Rap songs that have authenticity behind them are as rare as a Bugatti Centodieci. Albeit being paired with a fun, rapid flow and an engaging instrumental, Street Figure by Brent B carries a distinct sincerity and a sense of takeover after a takedown. The rap artist is doing precisely what his competition is avoiding: being honest with your audience to the bone. The unbelievably real details might have some of you uncomfortable and most of you – adding Brent B to your motivational playlists. He’s good.
The initial old film projector sound gives off the endless vibe of the Golden Hollywood Age. Which is brilliant to start off with, for the mood it bestows matches the movie-worthy life story of Brent B, “Street Figure is just my truth. From catching my first felony, selling drugs, to dealing with the consequences and byproducts of that life. I also had to shout my hometown, Rock Hill, South Carolina, on the second verse because that city forced me to adjust to life in ways that humbled me to aggressively distance myself from the streets. Plus, music is my therapy and you know, you tell everything to your therapist” beautifully admits the man of the hour. This is self-awareness to just the perfect extent. Not one that engulfs you and leaves you with more questions than before, but one that makes the public like you instantly and join you in your quest to succeed.
“Everybody know I’m a street figure/ Got paid for the Js got it gone quicker/ No sleep, no bath, got stones dealer/ Laws posted up the ave hold on killa/ These licks keep calling my phone hitta/ Trapped out we gon’ need another zone n***a/ I ain’t got no plug but we on n***a/ They was telling to the laws they wrong n***a” goes the hook of Street Figure without prevaricating in the least. The flow is super addictive for your ears as Brent B triumphantly raps at incredible speed without losing the coherency or comprehensibility of the spoken words. This is a definite indicator of him having years of practice under his belt. We just wonder how many?!
As Brent B proceeds to rap the first verse, we hear a cool, short ad-lib in the background. We’ve failed to understand exactly what it says but… it gives a fun lift to the beat as it’s unexpected and curt. Like a needed dash of salt when cooking chocolate cake. The awesomely surreal lyrics go to permeate the room: “Caught my first dope case on Houston street/ KPD ATF kicked in my door (BOOM)/ February twenty-fourth, twenty one one/ Had a little left I was really trying get some more/ Judge Carroll heard my case and he gave me ten/ but the sh*t was non agg so I sort of win”. If you still got your mouth open, we get it. We too have been there, done that 😀 The artist’s chronicled events combined with the aggressive voice tone might send you in mental shudders. Good thing we got daredevils like Brent B who share their past with the public and good thing we can learn from someone else’s mistakes.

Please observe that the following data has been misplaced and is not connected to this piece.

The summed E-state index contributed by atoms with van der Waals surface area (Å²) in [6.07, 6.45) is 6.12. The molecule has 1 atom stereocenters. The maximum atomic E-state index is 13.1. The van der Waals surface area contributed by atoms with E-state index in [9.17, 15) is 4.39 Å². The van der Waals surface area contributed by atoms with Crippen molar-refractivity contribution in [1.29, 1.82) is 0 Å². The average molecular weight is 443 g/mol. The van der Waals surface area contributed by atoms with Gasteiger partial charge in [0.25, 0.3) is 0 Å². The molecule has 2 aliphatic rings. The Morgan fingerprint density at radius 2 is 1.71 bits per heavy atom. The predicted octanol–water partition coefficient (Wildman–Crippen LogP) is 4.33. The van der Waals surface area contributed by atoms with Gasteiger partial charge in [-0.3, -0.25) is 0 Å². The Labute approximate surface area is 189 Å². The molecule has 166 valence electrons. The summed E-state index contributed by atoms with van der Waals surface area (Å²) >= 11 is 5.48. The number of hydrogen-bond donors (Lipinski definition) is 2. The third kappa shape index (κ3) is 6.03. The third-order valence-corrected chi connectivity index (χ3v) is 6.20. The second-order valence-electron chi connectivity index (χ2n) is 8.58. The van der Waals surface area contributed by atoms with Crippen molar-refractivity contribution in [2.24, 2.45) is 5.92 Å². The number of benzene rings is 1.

Brent B then does something intriguing and switches to the present tense, letting us in on his current situation: “You can see it in my life whole family paid/ Came along damn way off section eight/I’m down by law it’s whateva maine/ I can sketch up a scene for the twenty eight/ […]/ I’ma boss take a walk for bout ten k/ Money Works what every hood call me”, having it made clear as day where the origin of Money Works comes from. Read until the end to see where else Brent B used the title!
The second verse acts as a chant and goes through impressive changes, making Brent B’s voice almost unrecognizable: “If they resume checking, where here’s mine/ I’m a king out the jungle with loud pine/ Born in Rock Hill, Rest In Peace O’neal/ Legend down in Texas worldwide respected
Sprayed rounds in the K town/ I came up been stayed down”. Brent B raps with vehemence and outstanding power in his voice without crossing over to rage. This is something that has been remarkable to us from start to finish: The artist knows to pack the track with vivacious substance without letting it weigh too heavy on the spirits of those listening.
Brent B projects an image of a done-it-all, been-through-it-all artist in his Street Figure single. It is a record that will effortlessly gain new fans for the rapper and make its way to the top of the independent music sphere. His transparency is a humbling experience for the audience as you realize it might take you an entire lifetime to admit to the things he confesses in a 2 minute and 36 seconds record.
Song Credits: LaBrent Epps – writer, Mann On The Track – producer, Brent B – performer, Chi Town – recording and mastering engineer, Brent B Productions Publishing, LLC – publisher, Money Works Music – record label.
Review by Mariana Berdianu
Blue Rhymez Entertainment ©2020